By SEAN DUFFY
(CN) — Brazilian researchers have found the “presence of the Zika virus” in common house mosquitoes in Brazil, the nation where the epidemic initially began.
The discovery, made in the northeastern city of Recife, is the latest episode in the city’s battle with the virus. Recife has nearly one-third of all known cases of microcephaly, a congenital disorder that leads to reduced head size and potential brain damage in infants.
Concerns over the risk of Zika in Brazil have surrounded the 2016 Summer Olympics, forcing some athletes and potential visitors to reconsider attending or skip them all together.
While the findings could be troublesome for Brazil, a nation nearly crippled by political turmoil and its most severe recession in the past 80 years, the researchers caution that additional studies will be needed to determine whether the Culex mosquitoes can transmit Zika.
Health officials have said that Aedes aegypti and Aedes albopictus mosquitoes can transmit the virus, but it is still unclear whether other species of mosquitoes can as well.
In a study organized by the Oswaldo Cruz Foundation, researchers examined 500 mosquitoes and separated them into pools of between 1 and 10 mosquitoes. They found the virus in three pools of mosquitoes, though that does not mean they are capable of transmitting the virus.
“The obtained data will require additional studies in order to assess the potential participation of Culex in the spread of Zika and its role in the epidemic,” the foundation said.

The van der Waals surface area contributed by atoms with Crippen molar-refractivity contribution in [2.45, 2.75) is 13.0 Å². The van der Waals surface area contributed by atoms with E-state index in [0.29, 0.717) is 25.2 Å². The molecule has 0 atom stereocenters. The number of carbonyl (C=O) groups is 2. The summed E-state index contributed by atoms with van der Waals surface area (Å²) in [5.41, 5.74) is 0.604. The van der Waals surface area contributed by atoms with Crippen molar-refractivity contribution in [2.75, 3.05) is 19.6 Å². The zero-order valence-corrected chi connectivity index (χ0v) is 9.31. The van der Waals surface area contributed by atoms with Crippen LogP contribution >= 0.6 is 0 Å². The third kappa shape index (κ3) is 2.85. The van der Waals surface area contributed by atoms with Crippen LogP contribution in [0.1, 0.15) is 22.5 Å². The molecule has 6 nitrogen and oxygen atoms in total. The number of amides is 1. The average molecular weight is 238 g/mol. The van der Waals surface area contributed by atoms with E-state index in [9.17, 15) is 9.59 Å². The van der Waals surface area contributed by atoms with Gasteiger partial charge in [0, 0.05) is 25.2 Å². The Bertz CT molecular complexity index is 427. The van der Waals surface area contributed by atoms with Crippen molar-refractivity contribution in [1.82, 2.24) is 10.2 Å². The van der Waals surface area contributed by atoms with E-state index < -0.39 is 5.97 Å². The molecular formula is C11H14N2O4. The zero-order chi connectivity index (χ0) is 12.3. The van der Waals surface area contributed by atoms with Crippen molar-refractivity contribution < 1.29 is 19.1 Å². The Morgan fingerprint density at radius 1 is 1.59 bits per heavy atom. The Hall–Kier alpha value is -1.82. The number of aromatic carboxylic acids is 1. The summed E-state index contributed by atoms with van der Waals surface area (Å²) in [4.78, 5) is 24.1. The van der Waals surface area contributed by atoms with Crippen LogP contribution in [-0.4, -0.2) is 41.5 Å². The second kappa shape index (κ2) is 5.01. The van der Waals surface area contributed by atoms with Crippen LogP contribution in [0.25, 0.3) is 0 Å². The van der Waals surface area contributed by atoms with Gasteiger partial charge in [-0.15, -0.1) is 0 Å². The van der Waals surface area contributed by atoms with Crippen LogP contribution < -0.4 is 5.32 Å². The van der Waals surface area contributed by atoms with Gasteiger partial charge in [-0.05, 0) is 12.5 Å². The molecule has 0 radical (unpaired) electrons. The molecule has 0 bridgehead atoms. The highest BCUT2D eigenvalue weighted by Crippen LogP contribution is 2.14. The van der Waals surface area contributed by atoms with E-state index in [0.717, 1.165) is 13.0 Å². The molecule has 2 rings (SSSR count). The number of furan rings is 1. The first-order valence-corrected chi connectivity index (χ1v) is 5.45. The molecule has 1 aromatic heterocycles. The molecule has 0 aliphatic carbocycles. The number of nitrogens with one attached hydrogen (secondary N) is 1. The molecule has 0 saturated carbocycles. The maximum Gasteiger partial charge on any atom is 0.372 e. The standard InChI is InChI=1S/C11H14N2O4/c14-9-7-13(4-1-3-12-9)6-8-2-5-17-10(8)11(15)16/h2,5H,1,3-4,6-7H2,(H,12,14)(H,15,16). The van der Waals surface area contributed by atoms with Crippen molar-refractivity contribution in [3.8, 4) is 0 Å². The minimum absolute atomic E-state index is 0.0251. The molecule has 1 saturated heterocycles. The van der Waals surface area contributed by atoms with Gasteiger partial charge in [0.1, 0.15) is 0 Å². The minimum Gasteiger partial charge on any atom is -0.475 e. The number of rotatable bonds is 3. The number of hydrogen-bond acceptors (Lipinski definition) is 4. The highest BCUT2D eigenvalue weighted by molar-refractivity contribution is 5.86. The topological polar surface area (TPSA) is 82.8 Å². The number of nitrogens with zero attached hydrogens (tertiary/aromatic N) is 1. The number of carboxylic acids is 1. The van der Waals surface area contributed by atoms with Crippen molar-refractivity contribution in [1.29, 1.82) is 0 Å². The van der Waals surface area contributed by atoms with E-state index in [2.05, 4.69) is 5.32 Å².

Recife, a city in the impoverished state of Pernambuco, has several large slums and minimal sanitation services, which makes the northeastern city a breeding ground for Zika.
Whether or not the Culex mosquitoes are capable of transmitting the virus is especially important for the area since the Recife metropolitan area has about 20 times more of the common house mosquitoes than Aedes aegypti mosquitoes, the primary vector for Zika.
The World Health Organization called the new research a welcome addition to the existing — and growing — body of Zika research, but also cautioned that more studies are needed to determine whether Culex mosquitoes are another vector for the virus.
Tom Skinner, senior press officer for the U.S. Centers for Disease Control and Prevention, also highlighted the need for additional research to confirm its findings.
“The study would need to be replicated to have a better understanding of possible implications. Body of scientific evidence to date clearly points to Aedes being the primary vector implicated in Zika outbreaks,” he said.
A study published this past week in the journal Emerging Infectious Diseases found that Culex pipiens — a different type of Culex mosquito — was not capable of transmitting Zika, leading the authors to presume it is unlikely that Culex mosquitoes can transmit the virus.
“Although we expected that Culex pipiens mosquitoes would not be competent Zika virus vectors, our experimental verification helps exclude uncertainties surrounding the potential vectors of this emerging pathogen,” the study says.